North Texas Daily

Exhibit features comical element, vibrant colors

Exhibit features comical element, vibrant colors

Austin artist Susan Kemper discusses her artwork with Marilyn Stevens. Kemper says most of her paintings are comical and whimsical. Her exhibition, “Blissful Blues and Pointillism Purples,” opened at the Denton Greater Arts Council on Monday and will run through Dec. 28.

Exhibit features comical element, vibrant colors
November 21
16:41 2012

Trent Johnson
Staff Writer

The Center for Visual Arts’ most recent display in its Gough Gallery features up and coming artist Susan Kemper’s selection, “Blissful Blues and Pointillism Purples.”

Art fans can view Kemper’s first exhibit for free through Dec. 28.

Kemper, a native of Liberty Hill, Texas, caught the art council’s eye with her bright folk art, which features vibrant colors.

“Our exhibits are selected by a committee of the Greater Denton Arts Council,” said Rita Burleson, president of the council. “They know the uniqueness [of the collection], we always look for something unusual and large enough for the room here. These paintings are very neat and colorful and just fit perfectly.”

After teaching for 29 years, Kemper said painting is her way of taking the next step in life.

“This is like my first year teaching,” Kemper said. “I always liked painting, but I just started in the last couple years doing it on a canvas. This is my way of showing my kids that even though I’m 60 years old, I can still kick butt at something.”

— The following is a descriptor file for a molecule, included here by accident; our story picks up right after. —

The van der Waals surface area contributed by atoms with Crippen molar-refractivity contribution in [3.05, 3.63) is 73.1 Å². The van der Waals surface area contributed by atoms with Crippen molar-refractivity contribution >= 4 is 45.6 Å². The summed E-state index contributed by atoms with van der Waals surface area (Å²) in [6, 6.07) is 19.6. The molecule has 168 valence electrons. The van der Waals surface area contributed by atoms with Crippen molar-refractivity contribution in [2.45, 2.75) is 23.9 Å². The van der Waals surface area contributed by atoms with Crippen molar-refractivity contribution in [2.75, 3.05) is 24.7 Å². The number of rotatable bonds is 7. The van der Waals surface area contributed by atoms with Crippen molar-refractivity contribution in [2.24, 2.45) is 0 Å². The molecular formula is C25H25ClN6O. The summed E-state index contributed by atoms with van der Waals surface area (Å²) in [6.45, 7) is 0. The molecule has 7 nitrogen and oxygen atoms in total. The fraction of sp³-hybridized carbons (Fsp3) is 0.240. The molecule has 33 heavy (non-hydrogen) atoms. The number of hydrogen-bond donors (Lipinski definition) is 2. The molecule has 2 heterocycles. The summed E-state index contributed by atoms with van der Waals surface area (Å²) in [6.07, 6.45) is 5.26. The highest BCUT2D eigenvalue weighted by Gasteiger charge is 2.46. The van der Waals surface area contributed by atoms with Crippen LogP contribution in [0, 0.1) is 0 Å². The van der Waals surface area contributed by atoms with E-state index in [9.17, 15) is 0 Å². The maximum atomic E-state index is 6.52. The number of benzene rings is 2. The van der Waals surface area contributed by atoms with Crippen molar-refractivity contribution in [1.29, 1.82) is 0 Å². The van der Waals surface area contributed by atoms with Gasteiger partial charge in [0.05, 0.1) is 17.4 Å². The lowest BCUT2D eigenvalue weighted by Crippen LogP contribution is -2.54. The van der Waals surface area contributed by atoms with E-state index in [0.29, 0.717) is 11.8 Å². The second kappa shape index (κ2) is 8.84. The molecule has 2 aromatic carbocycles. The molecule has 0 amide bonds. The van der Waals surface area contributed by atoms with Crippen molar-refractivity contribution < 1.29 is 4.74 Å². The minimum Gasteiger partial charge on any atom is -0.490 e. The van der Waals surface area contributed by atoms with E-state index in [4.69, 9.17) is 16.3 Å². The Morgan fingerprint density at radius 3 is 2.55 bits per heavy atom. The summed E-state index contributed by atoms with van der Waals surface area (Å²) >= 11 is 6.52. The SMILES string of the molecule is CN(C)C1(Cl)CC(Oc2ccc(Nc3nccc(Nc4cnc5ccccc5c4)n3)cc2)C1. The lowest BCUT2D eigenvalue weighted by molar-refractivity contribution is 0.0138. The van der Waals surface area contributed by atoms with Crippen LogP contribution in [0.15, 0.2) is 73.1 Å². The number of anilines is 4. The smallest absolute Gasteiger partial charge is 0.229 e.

Kemper has developed her own style of painting, which her husband has coined “Blue Collar Impressionism.”

The style includes many satirical paintings of dogs, cats and even cars. Even with the small doses of comedy in each piece of art, Kemper said the most important thing to her is the detail.

“I try to paint authentically,” Kemper said. “I try to spoof things, though, because I want all my pictures to have a comical element in them. I want people to look at my work and see a story behind them. I want people to try to discover what I was thinking.”

The entire process has reinvigorated Kemper and has given her a new obstacle and challenge. She said that those challenges are allowing her to keep learning as she continues to make her way onto the art scene.

“I really think you have to keep stretching your brain,” Kemper said. “When you stop, that’s when you bottom out. So the whole process of taking pictures, drawing it out and then painting it is my way of stretching.”

Attendees of the exhibit’s opening reception took notice of the artist’s observations and simple style.

“I really enjoyed her depictions of animals,” Peggy Capps said. “I love it because you can identify what everything is, plus the bright colors are lovely.”

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